Habitat for Humanity is the organization that made this adventure possible. H4H provides affordable housing to those in need through building these homes with 100% volunteer labor.  The JHU Habitat for Humanity works every weekend in the city of Baltimore and plans two trips around the country a year; one for Intersession and the other for Spring Break. This year the destination for the Intersession trip was Louisiana.  One of the cool aspects of this trip was that we did not remain in one city the entire time. We were housed in Slidell, built houses in Abita Springs, and spent our nights in New Orleans. The weather was not as lovely as I thought it would be, but it was way better than the freezing temperatures and snow storm that swept through Baltimore that same week.  It rained the first day and was basically muggy all week, possibly the cause of “the plague” (as explained later).  However, that did not prevent us from having an amazing week.

The Work

Randy Bell, c/o 2013, roofing

Over the course of the week we built a house.  There were a few construction supervisors, but for the most part we did most of the work. The tasks involved everything from the interior work of painting and caulking to roofing and bracing the ceiling beams. Bracing the ceiling beams was my favorite thing to do.  This task involved me to climb up into what would become the ceiling, balance on narrow wooden beams and hammer on reinforcement boards sideways. When I first climbed up there 20-something feet in the air, and straddled those 3 inch wide wooden beams I was almost certain that I would fall and break something. By lunch I began to trust my body and by the end of the day I felt like Tarzan.

Myself, cutting boards for the roof, thankful for basic physics!

It was amazing to see the sense of community in the Abita Springs, LA. It seemed like the majority of the houses in this community were Habitat homes. It is safe to say that every person we encountered was friendly; every stranger waved and spoke to us.  Sometimes neighbors would walk over to our building site and pick up trash or construction debris without asking. People were so helpful and grateful. People thanked us left and right. I was truly blessed to be able to work on this community.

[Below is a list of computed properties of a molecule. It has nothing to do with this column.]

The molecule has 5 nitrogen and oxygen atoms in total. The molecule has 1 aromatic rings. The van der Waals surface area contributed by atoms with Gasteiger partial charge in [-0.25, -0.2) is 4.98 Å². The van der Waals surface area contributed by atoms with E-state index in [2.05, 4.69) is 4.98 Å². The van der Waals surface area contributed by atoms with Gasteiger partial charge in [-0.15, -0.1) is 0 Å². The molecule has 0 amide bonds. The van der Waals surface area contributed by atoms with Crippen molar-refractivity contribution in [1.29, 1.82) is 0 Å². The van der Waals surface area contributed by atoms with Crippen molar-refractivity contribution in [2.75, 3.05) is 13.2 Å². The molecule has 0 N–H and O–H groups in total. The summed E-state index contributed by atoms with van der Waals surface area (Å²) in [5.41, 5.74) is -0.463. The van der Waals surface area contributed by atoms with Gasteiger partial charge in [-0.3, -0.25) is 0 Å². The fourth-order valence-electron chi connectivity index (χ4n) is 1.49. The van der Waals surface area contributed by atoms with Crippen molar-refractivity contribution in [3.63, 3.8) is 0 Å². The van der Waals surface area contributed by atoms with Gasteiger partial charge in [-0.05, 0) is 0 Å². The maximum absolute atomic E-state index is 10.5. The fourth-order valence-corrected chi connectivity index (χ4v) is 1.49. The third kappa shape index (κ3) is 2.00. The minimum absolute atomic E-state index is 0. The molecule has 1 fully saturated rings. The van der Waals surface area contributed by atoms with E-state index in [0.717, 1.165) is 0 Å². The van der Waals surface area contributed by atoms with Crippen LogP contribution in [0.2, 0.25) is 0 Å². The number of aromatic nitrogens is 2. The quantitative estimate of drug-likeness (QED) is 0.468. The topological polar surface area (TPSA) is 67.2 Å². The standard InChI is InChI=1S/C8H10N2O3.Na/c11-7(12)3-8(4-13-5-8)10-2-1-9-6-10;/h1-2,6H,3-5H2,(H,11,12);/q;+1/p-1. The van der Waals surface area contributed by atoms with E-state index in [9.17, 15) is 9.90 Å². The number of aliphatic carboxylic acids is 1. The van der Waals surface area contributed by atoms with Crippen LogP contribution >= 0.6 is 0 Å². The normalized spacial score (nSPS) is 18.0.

The Base Camp

Group pic in the fellowship hall of Peace Lutheran Ev. Church. Mardi Gras came early for us.

We did not stay in a five star hotel but we did stay at Peace Evangelical Lutheran Church.  In my opinion it was better, for the price we paid we were living large.  The church had a volunteer center composed of four bedrooms with numerous bunk-beds in each room, multiple bathrooms and a lounge that included a 57’ flat screen and computer lab.  There also was an outdoor basketball goal, a bonfire pit and a separate fellowship hall.  Every day we were provided with breakfast, bag lunches for the work site and a dinner. The lady who prepared our food was an amazing cook and had amazing stories to match.  In addition to the prepared meals, we had access to hundreds of baked goods and other goodies…literally hundreds. This was because Wal-Mart made weekly donations to the church and we were told to have anything that we wanted.  We were literally begged to eat all as much as we could because of the surplus. The first night a group of us explored the like children in a candy store, but it was better because we had adult size appetites and everything was freeeeeeeee.


TEAM Humphrey

The group was composed of 8 Hopkins students ranging from freshmen to seniors.  The personalities were as diverse as majors, which believe it or not, made for great group chemistry.  Prior to the trip I only knew two people and by the end of the trip I considered the other five friends.  On the second day the group was divided due to additional help needed on another work site.  The big group became team Wilburßnamed after the trip coordinator.  My group, which consisted of only three members (as seen above), became known as team Humphrey ß named after a lizard we captured on our site.

The Plague

A series of random sicknesses, latter dubbed “the plague”, swept through the group like wild fire.  It first appeared on day two. The interesting thing was that it was not a single virus; everyone had different ailments and symptoms.  Team Wilbur got hit first and hard. My team remained untouched until the second to last day when one member developed a sore throat and cough.  It was a sad, sad day. We blame this day on the fact that we rode in team Wilbur’s car (the infected car) the day before. During this ride, I held my breath, JK. But I was very aware of the germs floating around in the air, on the door knobs, seatbelts, seats, windows, etc(Public Health Major J), so as soon as I got out of the car I washed my hands.  Fortunately the end of the trip the plague had loosened its grip on the group and almost everyone was back to full health.

The Burning of Pumpkin Pete

First I would like to make clear that this is NOT VOODOO. Now that this has been established I shall explain how Pumpkin Pete came into existence; his rise and fall.  One day a pumpkin was bought for two dollars, with the simple intentions of roasting its seeds.  We had already been planning to utilize the churches’ bonfire pit for marshmallow roasting and smores that night.  The time came; the bonfire was  made, marshmallows were roasted and the team leader took the pumpkin inside to dig out its seeds.  When he returned the pumpkin was no longer a regular pumpkin….it had a face and was given the name Pete. Pete’s seeds were roasted and many shenanigans later he too wound up in the fire.  Though he did not melt like the Wicked Witch of the West, Pete lived a great life and thoroughly entertained 8 Hopkins students on their winter break.